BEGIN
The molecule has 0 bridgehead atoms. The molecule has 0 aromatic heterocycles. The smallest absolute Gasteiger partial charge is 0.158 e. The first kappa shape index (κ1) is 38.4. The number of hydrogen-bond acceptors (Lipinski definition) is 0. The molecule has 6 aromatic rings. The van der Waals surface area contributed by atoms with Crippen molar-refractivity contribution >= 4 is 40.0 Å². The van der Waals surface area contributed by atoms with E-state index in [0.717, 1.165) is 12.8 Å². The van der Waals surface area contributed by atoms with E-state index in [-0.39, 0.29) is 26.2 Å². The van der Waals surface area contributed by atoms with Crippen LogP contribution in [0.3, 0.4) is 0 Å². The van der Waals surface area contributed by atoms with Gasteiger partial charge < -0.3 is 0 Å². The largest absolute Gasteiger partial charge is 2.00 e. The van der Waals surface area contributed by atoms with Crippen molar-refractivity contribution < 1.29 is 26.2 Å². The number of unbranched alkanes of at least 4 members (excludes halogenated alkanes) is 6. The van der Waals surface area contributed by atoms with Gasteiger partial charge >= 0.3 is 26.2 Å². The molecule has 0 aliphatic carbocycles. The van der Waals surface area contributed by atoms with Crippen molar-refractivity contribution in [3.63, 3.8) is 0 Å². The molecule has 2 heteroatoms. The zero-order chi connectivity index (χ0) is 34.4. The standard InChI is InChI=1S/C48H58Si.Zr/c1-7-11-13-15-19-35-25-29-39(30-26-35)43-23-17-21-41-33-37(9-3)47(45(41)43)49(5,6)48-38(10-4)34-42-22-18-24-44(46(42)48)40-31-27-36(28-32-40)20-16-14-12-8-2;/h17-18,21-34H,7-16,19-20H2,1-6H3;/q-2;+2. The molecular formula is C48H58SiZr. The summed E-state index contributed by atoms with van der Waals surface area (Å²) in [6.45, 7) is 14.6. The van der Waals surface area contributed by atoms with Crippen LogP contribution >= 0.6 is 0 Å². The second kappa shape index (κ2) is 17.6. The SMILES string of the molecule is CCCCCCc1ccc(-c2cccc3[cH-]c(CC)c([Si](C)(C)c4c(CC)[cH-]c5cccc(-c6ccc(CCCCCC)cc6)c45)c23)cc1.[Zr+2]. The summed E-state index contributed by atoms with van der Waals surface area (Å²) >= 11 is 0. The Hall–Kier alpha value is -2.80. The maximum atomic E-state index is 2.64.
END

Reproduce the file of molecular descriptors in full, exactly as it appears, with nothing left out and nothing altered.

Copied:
The molecule has 0 bridgehead atoms. The molecule has 0 aromatic heterocycles. The smallest absolute Gasteiger partial charge is 0.158 e. The first kappa shape index (κ1) is 38.4. The number of hydrogen-bond acceptors (Lipinski definition) is 0. The molecule has 6 aromatic rings. The van der Waals surface area contributed by atoms with Crippen molar-refractivity contribution >= 4 is 40.0 Å². The van der Waals surface area contributed by atoms with E-state index in [0.717, 1.165) is 12.8 Å². The van der Waals surface area contributed by atoms with E-state index in [-0.39, 0.29) is 26.2 Å². The van der Waals surface area contributed by atoms with Crippen LogP contribution in [0.3, 0.4) is 0 Å². The van der Waals surface area contributed by atoms with Gasteiger partial charge < -0.3 is 0 Å². The largest absolute Gasteiger partial charge is 2.00 e. The van der Waals surface area contributed by atoms with Crippen molar-refractivity contribution < 1.29 is 26.2 Å². The number of unbranched alkanes of at least 4 members (excludes halogenated alkanes) is 6. The van der Waals surface area contributed by atoms with Gasteiger partial charge >= 0.3 is 26.2 Å². The molecule has 0 aliphatic carbocycles. The van der Waals surface area contributed by atoms with Crippen molar-refractivity contribution in [3.63, 3.8) is 0 Å². The molecule has 2 heteroatoms. The zero-order chi connectivity index (χ0) is 34.4. The standard InChI is InChI=1S/C48H58Si.Zr/c1-7-11-13-15-19-35-25-29-39(30-26-35)43-23-17-21-41-33-37(9-3)47(45(41)43)49(5,6)48-38(10-4)34-42-22-18-24-44(46(42)48)40-31-27-36(28-32-40)20-16-14-12-8-2;/h17-18,21-34H,7-16,19-20H2,1-6H3;/q-2;+2. The molecular formula is C48H58SiZr. The summed E-state index contributed by atoms with van der Waals surface area (Å²) in [6.45, 7) is 14.6. The van der Waals surface area contributed by atoms with Crippen LogP contribution >= 0.6 is 0 Å². The second kappa shape index (κ2) is 17.6. The SMILES string of the molecule is CCCCCCc1ccc(-c2cccc3[cH-]c(CC)c([Si](C)(C)c4c(CC)[cH-]c5cccc(-c6ccc(CCCCCC)cc6)c45)c23)cc1.[Zr+2]. The summed E-state index contributed by atoms with van der Waals surface area (Å²) >= 11 is 0. The Hall–Kier alpha value is -2.80. The maximum atomic E-state index is 2.64.